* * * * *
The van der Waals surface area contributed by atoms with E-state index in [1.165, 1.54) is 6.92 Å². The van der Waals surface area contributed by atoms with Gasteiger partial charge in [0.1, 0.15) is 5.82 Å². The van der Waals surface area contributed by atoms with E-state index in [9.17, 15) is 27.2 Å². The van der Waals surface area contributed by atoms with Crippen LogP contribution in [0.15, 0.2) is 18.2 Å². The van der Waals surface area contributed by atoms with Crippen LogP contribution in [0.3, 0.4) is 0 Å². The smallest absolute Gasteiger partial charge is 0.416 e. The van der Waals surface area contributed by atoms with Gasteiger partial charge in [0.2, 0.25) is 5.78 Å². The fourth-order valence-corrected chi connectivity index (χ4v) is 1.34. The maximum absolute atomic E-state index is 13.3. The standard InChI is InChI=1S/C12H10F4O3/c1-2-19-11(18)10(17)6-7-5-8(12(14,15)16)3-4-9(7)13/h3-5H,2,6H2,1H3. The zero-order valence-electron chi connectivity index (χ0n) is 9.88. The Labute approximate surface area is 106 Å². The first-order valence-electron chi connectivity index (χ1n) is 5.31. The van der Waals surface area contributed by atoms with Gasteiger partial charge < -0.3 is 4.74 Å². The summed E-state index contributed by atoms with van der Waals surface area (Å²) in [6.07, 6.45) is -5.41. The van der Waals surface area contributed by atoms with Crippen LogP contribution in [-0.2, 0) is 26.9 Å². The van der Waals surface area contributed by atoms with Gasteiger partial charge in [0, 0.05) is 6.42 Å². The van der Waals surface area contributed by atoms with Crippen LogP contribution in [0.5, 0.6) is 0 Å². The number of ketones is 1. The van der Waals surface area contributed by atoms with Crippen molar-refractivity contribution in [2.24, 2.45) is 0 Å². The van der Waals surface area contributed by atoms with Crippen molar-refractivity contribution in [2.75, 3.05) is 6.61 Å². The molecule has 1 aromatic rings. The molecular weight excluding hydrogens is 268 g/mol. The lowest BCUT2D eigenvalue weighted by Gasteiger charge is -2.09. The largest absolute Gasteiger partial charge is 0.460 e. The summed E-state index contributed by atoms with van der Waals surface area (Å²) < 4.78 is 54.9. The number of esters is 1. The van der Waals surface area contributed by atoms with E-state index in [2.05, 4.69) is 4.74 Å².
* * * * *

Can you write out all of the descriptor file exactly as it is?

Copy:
The van der Waals surface area contributed by atoms with E-state index in [1.165, 1.54) is 6.92 Å². The van der Waals surface area contributed by atoms with Gasteiger partial charge in [0.1, 0.15) is 5.82 Å². The van der Waals surface area contributed by atoms with E-state index in [9.17, 15) is 27.2 Å². The van der Waals surface area contributed by atoms with Crippen LogP contribution in [0.15, 0.2) is 18.2 Å². The van der Waals surface area contributed by atoms with Crippen LogP contribution in [0.3, 0.4) is 0 Å². The smallest absolute Gasteiger partial charge is 0.416 e. The van der Waals surface area contributed by atoms with Gasteiger partial charge in [0.2, 0.25) is 5.78 Å². The fourth-order valence-corrected chi connectivity index (χ4v) is 1.34. The maximum absolute atomic E-state index is 13.3. The standard InChI is InChI=1S/C12H10F4O3/c1-2-19-11(18)10(17)6-7-5-8(12(14,15)16)3-4-9(7)13/h3-5H,2,6H2,1H3. The zero-order valence-electron chi connectivity index (χ0n) is 9.88. The Labute approximate surface area is 106 Å². The first-order valence-electron chi connectivity index (χ1n) is 5.31. The van der Waals surface area contributed by atoms with Gasteiger partial charge < -0.3 is 4.74 Å². The summed E-state index contributed by atoms with van der Waals surface area (Å²) in [6.07, 6.45) is -5.41. The van der Waals surface area contributed by atoms with Crippen LogP contribution in [-0.2, 0) is 26.9 Å². The van der Waals surface area contributed by atoms with Gasteiger partial charge in [0, 0.05) is 6.42 Å². The van der Waals surface area contributed by atoms with Crippen LogP contribution in [0.5, 0.6) is 0 Å². The number of ketones is 1. The van der Waals surface area contributed by atoms with Crippen molar-refractivity contribution in [2.24, 2.45) is 0 Å². The van der Waals surface area contributed by atoms with Crippen molar-refractivity contribution in [2.75, 3.05) is 6.61 Å². The molecule has 1 aromatic rings. The molecular weight excluding hydrogens is 268 g/mol. The lowest BCUT2D eigenvalue weighted by Gasteiger charge is -2.09. The largest absolute Gasteiger partial charge is 0.460 e. The summed E-state index contributed by atoms with van der Waals surface area (Å²) < 4.78 is 54.9. The number of esters is 1. The van der Waals surface area contributed by atoms with E-state index in [2.05, 4.69) is 4.74 Å².